An American-born journalist based in Tehran asserted Friday that her arrest without charge by U.S. authorities was related to her work for Iran’s state-funded English-language satellite television channel but declined to comment on the focus of the criminal investigation and what she was asked by a grand jury.

Marzieh Hashemi, 59, a producer and on-air presenter for Iran’s Press TV, told reporters her nine-day detention this month under a “material witness” warrant and subsequent testimony before a U.S. grand jury in a sealed case was “related to where I live, and to what I do.”

Hashemi declined to say whether her questioning by U.S. prosecutors suggested they are examining whether Press TV, sponsored by Iran’s state-run television operation, Islamic Republic of Iran Broadcasting, may have violated disclosure requirements under the Foreign Agents Registration Act for anyone advocating in the United States on behalf of a foreign government or political party.

She also said she could not address whether investigators were looking into other Iran-related matters, such as a sanctions-violation case or alleged crimes by an individual.

Hashemi, appearing with demonstrators outside the federal courthouse in Washington protesting her arrest, said journalists for foreign state-run media should take heed of what she called an attempt by the American government to intimidate an outlet presenting opposing views.

“Make no mistake. They can call it whatever they want to call it, but I was kidnapped,” Hashemi said in describing her arrest to about 80 protesters, including members of CodePink, Louis Farrakhan’s Nation of Islam and local African American Muslim advocates.

Hashemi linked her arrest to her broadcasts about racial and anti-Islamic bias in American society, saying: “We will not be intimidated. We will not back off the truth, no matter the price.”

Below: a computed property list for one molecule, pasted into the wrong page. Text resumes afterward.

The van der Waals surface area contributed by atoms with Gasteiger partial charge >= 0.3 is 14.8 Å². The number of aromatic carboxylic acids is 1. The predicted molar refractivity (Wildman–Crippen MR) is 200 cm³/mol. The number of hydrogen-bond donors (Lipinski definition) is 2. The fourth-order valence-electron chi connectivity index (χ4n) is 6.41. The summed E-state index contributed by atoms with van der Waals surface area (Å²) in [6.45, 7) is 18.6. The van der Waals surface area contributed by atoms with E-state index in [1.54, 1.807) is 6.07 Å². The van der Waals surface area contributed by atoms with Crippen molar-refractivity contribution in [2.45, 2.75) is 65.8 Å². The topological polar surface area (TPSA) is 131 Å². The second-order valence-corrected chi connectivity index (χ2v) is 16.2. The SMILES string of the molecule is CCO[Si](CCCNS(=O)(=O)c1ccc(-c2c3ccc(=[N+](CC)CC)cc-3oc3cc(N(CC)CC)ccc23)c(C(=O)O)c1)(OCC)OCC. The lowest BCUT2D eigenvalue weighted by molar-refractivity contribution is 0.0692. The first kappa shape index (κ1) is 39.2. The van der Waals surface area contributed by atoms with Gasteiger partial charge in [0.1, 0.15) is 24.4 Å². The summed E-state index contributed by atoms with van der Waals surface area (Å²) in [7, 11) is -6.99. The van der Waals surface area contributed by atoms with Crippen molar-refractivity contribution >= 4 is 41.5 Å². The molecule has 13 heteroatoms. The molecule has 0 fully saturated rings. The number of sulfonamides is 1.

Hashemi, a dual U.S.-Iranian citizen who has worked in Iran for about 25 years, was arrested this month upon arriving at Lambert International Airport in St. Louis, where she had been working on a documentary about Black Lives Matter, before boarding a flight to Denver to visit her adult children in Colorado, her family said.

The U.S. government, in a court order unsealed Jan. 18, confirmed it was holding Hashemi, who also was referred to by her birth name of Melanie Franklin in the court filing, pending testimony in a sealed criminal matter, and that she was not accused of any crime. She was arrested under a material-witness warrant.

Material-witness warrants are rare and can be used to arrest witnesses if they have information important to a criminal investigation and are deemed likely to flee.

Hashemi was released from U.S. custody Tuesday and completed her testimony the following day, closing the matter,, according to a second unsealed order by Chief U.S. District Judge Beryl A. Howell of the District of Columbia.